Pass the Potato

Readings: Luke 1:46b-55; I Samuel 1:1-18; Hebrews 9:1-14

Now even the first covenant had regulations for worship and an earthly sanctuary…But when Christ came as a high priest of the good things that have come, then through the greater and perfect tent (not made with human hands, that is, not of this creation), he entered once for all into the Holy Place, not with the blood of goats and calves, but with his own blood, thus obtaining eternal redemption. For if the blood of goats and bulls, with the sprinkling of the ashes of a heifer, sanctifies those who have¬† been defiled so that their flesh is purified, how much more will the blood of Christ, who through the eternal Spirit offered himself without blemish to God, purify our conscience from dead works to worship the living God!¬†[Hebrews 9:11-14, NRSV]

It’s very hard for most of us to let go of anger, guilt, resentment, and a whole host of other emotions that threaten to crush us with their sheer weight. It’s why we have particular acts to help us let go of such things – confession, both individual and general; absolution, both individual and corporate; penance as a way to act out regret and remorse. It’s all designed to lift the burden that we don’t seem capable of casting off of ourselves: a way to pass the awful potato of soul death.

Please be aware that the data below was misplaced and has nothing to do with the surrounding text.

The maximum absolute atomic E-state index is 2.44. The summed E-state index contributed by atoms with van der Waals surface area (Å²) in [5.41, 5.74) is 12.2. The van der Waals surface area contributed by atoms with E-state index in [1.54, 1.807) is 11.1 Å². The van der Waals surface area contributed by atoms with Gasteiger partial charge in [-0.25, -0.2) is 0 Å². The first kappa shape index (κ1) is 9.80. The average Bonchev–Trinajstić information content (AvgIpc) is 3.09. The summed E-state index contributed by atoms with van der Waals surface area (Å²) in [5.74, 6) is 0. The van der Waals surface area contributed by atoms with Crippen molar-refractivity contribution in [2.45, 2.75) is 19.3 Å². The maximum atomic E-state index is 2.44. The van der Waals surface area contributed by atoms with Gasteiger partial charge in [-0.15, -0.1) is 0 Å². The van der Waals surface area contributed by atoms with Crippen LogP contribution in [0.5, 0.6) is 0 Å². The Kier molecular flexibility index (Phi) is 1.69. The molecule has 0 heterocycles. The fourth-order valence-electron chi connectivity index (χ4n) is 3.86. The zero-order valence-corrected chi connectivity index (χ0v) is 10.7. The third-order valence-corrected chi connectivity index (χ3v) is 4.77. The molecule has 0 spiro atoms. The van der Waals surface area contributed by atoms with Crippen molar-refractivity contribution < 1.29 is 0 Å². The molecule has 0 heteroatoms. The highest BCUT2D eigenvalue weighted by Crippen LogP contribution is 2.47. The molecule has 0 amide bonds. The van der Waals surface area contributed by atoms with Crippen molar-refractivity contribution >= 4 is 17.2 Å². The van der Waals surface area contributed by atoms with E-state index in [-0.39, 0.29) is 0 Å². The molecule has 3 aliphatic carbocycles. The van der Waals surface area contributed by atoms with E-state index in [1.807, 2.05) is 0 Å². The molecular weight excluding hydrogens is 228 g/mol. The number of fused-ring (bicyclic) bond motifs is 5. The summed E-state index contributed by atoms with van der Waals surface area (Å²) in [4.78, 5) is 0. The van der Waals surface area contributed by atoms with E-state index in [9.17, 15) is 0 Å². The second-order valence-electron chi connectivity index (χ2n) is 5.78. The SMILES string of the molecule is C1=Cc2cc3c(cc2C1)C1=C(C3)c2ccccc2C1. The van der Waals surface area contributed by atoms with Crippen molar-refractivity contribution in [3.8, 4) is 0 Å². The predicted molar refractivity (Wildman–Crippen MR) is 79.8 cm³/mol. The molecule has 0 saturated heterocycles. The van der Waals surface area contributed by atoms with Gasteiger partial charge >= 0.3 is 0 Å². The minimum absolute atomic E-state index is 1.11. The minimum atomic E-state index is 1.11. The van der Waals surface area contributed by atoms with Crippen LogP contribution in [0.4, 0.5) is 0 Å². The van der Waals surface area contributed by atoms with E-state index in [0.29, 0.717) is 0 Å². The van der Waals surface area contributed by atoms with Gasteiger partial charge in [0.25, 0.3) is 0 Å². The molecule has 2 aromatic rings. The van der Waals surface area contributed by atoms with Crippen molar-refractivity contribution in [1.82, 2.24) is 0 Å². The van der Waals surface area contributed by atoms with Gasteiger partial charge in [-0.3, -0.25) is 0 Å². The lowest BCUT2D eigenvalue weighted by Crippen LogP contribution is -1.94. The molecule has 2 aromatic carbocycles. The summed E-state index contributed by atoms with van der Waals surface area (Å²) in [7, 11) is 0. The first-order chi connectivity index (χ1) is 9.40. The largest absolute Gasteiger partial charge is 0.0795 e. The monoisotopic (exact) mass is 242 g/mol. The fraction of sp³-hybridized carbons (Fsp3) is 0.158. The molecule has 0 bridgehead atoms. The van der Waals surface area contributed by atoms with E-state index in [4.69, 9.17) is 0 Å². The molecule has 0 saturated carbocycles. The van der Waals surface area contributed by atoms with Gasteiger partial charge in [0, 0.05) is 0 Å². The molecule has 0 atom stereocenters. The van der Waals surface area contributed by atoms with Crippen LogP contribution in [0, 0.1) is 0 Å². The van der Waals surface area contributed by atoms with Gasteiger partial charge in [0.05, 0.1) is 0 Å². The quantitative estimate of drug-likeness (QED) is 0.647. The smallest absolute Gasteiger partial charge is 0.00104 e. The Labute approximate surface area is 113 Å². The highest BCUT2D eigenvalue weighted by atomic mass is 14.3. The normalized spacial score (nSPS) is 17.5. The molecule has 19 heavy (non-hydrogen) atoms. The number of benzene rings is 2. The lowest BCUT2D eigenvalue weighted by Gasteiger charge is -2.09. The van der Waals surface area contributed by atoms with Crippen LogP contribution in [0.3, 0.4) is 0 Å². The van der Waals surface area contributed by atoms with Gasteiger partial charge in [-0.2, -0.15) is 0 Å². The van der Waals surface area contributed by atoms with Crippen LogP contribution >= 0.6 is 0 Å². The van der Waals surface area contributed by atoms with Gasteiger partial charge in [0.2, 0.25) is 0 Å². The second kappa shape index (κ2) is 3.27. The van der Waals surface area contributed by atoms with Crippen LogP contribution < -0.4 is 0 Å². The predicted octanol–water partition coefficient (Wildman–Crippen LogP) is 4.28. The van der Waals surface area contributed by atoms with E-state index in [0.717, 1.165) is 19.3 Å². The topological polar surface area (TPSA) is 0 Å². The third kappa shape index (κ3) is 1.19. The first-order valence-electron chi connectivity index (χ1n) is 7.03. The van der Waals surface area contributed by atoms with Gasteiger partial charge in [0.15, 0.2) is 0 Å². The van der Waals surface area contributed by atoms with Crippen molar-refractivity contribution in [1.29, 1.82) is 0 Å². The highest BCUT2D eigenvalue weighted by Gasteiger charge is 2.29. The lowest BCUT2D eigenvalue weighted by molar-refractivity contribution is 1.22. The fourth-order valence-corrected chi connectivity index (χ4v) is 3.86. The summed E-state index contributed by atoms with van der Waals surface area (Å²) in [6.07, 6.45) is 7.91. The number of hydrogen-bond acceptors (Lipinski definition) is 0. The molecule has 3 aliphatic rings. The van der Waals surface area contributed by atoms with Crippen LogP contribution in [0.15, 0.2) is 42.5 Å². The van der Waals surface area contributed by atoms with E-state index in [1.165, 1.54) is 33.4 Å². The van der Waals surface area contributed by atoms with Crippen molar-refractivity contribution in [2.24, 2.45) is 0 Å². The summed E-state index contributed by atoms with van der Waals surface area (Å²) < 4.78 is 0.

Sometimes, the mechanics of it all take a dark turn. Instead of handing it over to the loving hands of God, we throw the existential spud at someone else, or a whole group of someone elses. All our bad stuff now becomes theirs. We turn some other group into sin personified, then feel perfectly justified and holy in punishing them, even unto death. And this pass-the-potato game goes both ways: sometimes we hand it on, sometimes it’s handed to us.

Jesus came to end this game, not by improving our potato passing skills, but by stepping in the middle of it. Instead of handing it on, he took it out of play. Our failings don’t burden others, and theirs no longer become our burdens.

It’s revolutionary – this truth that we don’t have to live in an endless cycle of pass-the-potato-of-existential-angst. Clearly, God doesn’t want us to play the game any longer. When we decide we don’t want to play it, when we refuse to play it, when we walk away from it, it’s more than revolutionary: it’s holy.

 

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